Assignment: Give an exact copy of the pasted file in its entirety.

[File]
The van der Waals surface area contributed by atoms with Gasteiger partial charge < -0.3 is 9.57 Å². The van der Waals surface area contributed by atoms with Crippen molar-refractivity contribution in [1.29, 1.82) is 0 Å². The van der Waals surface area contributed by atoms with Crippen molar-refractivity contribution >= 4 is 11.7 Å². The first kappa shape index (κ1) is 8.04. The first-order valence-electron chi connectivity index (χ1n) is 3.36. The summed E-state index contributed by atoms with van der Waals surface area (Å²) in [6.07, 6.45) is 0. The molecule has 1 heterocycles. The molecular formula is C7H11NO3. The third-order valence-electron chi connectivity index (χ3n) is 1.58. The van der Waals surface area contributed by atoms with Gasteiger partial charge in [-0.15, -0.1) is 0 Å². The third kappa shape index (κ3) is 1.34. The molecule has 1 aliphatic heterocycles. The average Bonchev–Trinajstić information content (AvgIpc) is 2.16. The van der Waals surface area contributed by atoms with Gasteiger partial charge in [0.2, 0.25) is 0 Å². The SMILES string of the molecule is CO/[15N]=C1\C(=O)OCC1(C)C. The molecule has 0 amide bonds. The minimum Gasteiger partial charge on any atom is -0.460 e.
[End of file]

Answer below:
The van der Waals surface area contributed by atoms with Gasteiger partial charge < -0.3 is 9.57 Å². The van der Waals surface area contributed by atoms with Crippen molar-refractivity contribution in [1.29, 1.82) is 0 Å². The van der Waals surface area contributed by atoms with Crippen molar-refractivity contribution >= 4 is 11.7 Å². The first kappa shape index (κ1) is 8.04. The first-order valence-electron chi connectivity index (χ1n) is 3.36. The summed E-state index contributed by atoms with van der Waals surface area (Å²) in [6.07, 6.45) is 0. The molecule has 1 heterocycles. The molecular formula is C7H11NO3. The third-order valence-electron chi connectivity index (χ3n) is 1.58. The van der Waals surface area contributed by atoms with Gasteiger partial charge in [-0.15, -0.1) is 0 Å². The third kappa shape index (κ3) is 1.34. The molecule has 1 aliphatic heterocycles. The average Bonchev–Trinajstić information content (AvgIpc) is 2.16. The van der Waals surface area contributed by atoms with Gasteiger partial charge in [0.2, 0.25) is 0 Å². The SMILES string of the molecule is CO/[15N]=C1\C(=O)OCC1(C)C. The molecule has 0 amide bonds. The minimum Gasteiger partial charge on any atom is -0.460 e.